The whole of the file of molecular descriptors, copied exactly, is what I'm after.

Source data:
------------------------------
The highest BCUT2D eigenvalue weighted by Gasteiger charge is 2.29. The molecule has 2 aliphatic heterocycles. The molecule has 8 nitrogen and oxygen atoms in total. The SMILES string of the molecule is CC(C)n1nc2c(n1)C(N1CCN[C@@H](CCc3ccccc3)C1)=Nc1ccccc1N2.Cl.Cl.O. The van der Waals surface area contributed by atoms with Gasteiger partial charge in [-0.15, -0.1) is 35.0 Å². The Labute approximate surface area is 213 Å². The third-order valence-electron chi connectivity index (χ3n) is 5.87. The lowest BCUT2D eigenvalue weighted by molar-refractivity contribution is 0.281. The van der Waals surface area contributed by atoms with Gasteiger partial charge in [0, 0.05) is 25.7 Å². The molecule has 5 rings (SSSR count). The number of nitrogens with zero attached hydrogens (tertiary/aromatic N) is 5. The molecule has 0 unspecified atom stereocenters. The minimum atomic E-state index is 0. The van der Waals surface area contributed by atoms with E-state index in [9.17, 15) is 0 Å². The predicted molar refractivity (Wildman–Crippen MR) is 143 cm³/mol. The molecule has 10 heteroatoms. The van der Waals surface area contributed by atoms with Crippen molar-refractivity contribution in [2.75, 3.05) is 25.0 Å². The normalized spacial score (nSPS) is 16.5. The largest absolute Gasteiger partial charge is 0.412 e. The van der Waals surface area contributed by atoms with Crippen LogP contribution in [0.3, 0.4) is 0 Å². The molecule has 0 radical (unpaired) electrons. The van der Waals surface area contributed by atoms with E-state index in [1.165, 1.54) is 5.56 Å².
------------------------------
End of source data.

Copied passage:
The highest BCUT2D eigenvalue weighted by Gasteiger charge is 2.29. The molecule has 2 aliphatic heterocycles. The molecule has 8 nitrogen and oxygen atoms in total. The SMILES string of the molecule is CC(C)n1nc2c(n1)C(N1CCN[C@@H](CCc3ccccc3)C1)=Nc1ccccc1N2.Cl.Cl.O. The van der Waals surface area contributed by atoms with Gasteiger partial charge in [-0.15, -0.1) is 35.0 Å². The Labute approximate surface area is 213 Å². The third-order valence-electron chi connectivity index (χ3n) is 5.87. The lowest BCUT2D eigenvalue weighted by molar-refractivity contribution is 0.281. The van der Waals surface area contributed by atoms with Gasteiger partial charge in [0, 0.05) is 25.7 Å². The molecule has 5 rings (SSSR count). The number of nitrogens with zero attached hydrogens (tertiary/aromatic N) is 5. The molecule has 0 unspecified atom stereocenters. The minimum atomic E-state index is 0. The van der Waals surface area contributed by atoms with E-state index in [9.17, 15) is 0 Å². The predicted molar refractivity (Wildman–Crippen MR) is 143 cm³/mol. The molecule has 10 heteroatoms. The van der Waals surface area contributed by atoms with Crippen molar-refractivity contribution in [2.75, 3.05) is 25.0 Å². The normalized spacial score (nSPS) is 16.5. The largest absolute Gasteiger partial charge is 0.412 e. The van der Waals surface area contributed by atoms with Crippen LogP contribution in [0.3, 0.4) is 0 Å². The molecule has 0 radical (unpaired) electrons. The van der Waals surface area contributed by atoms with E-state index in [1.165, 1.54) is 5.56 Å².